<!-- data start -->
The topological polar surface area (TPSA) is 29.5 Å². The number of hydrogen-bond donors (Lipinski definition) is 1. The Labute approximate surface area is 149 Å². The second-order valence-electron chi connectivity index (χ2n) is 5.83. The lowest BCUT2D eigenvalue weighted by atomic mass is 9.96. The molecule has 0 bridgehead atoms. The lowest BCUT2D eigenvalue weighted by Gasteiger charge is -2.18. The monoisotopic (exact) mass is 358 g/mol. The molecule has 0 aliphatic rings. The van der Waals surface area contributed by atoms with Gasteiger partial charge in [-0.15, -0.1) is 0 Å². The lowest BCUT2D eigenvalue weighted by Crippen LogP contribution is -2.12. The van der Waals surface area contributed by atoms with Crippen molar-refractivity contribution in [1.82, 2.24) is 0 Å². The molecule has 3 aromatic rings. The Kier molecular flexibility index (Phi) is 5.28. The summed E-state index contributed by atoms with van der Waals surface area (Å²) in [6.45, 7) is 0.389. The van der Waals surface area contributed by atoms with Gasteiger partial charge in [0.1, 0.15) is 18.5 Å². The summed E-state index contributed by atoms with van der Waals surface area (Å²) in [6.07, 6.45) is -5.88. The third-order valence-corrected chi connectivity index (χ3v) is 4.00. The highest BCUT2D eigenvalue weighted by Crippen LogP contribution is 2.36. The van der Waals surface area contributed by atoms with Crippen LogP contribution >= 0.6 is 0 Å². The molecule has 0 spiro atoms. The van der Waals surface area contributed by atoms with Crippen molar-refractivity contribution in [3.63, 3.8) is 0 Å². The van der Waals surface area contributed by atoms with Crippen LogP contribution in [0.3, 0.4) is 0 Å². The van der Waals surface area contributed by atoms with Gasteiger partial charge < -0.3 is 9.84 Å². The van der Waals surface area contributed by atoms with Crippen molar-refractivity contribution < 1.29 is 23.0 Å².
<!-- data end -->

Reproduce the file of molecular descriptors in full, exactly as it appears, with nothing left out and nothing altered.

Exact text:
The topological polar surface area (TPSA) is 29.5 Å². The number of hydrogen-bond donors (Lipinski definition) is 1. The Labute approximate surface area is 149 Å². The second-order valence-electron chi connectivity index (χ2n) is 5.83. The lowest BCUT2D eigenvalue weighted by atomic mass is 9.96. The molecule has 0 bridgehead atoms. The lowest BCUT2D eigenvalue weighted by Gasteiger charge is -2.18. The monoisotopic (exact) mass is 358 g/mol. The molecule has 0 aliphatic rings. The van der Waals surface area contributed by atoms with Gasteiger partial charge in [-0.15, -0.1) is 0 Å². The lowest BCUT2D eigenvalue weighted by Crippen LogP contribution is -2.12. The van der Waals surface area contributed by atoms with Crippen molar-refractivity contribution in [1.82, 2.24) is 0 Å². The molecule has 3 aromatic rings. The Kier molecular flexibility index (Phi) is 5.28. The summed E-state index contributed by atoms with van der Waals surface area (Å²) in [6.45, 7) is 0.389. The van der Waals surface area contributed by atoms with Gasteiger partial charge in [0.1, 0.15) is 18.5 Å². The summed E-state index contributed by atoms with van der Waals surface area (Å²) in [6.07, 6.45) is -5.88. The third-order valence-corrected chi connectivity index (χ3v) is 4.00. The highest BCUT2D eigenvalue weighted by Crippen LogP contribution is 2.36. The van der Waals surface area contributed by atoms with Crippen LogP contribution >= 0.6 is 0 Å². The molecule has 0 spiro atoms. The van der Waals surface area contributed by atoms with Crippen molar-refractivity contribution in [3.63, 3.8) is 0 Å². The van der Waals surface area contributed by atoms with Crippen LogP contribution in [0.3, 0.4) is 0 Å². The van der Waals surface area contributed by atoms with Gasteiger partial charge < -0.3 is 9.84 Å². The van der Waals surface area contributed by atoms with Crippen molar-refractivity contribution < 1.29 is 23.0 Å².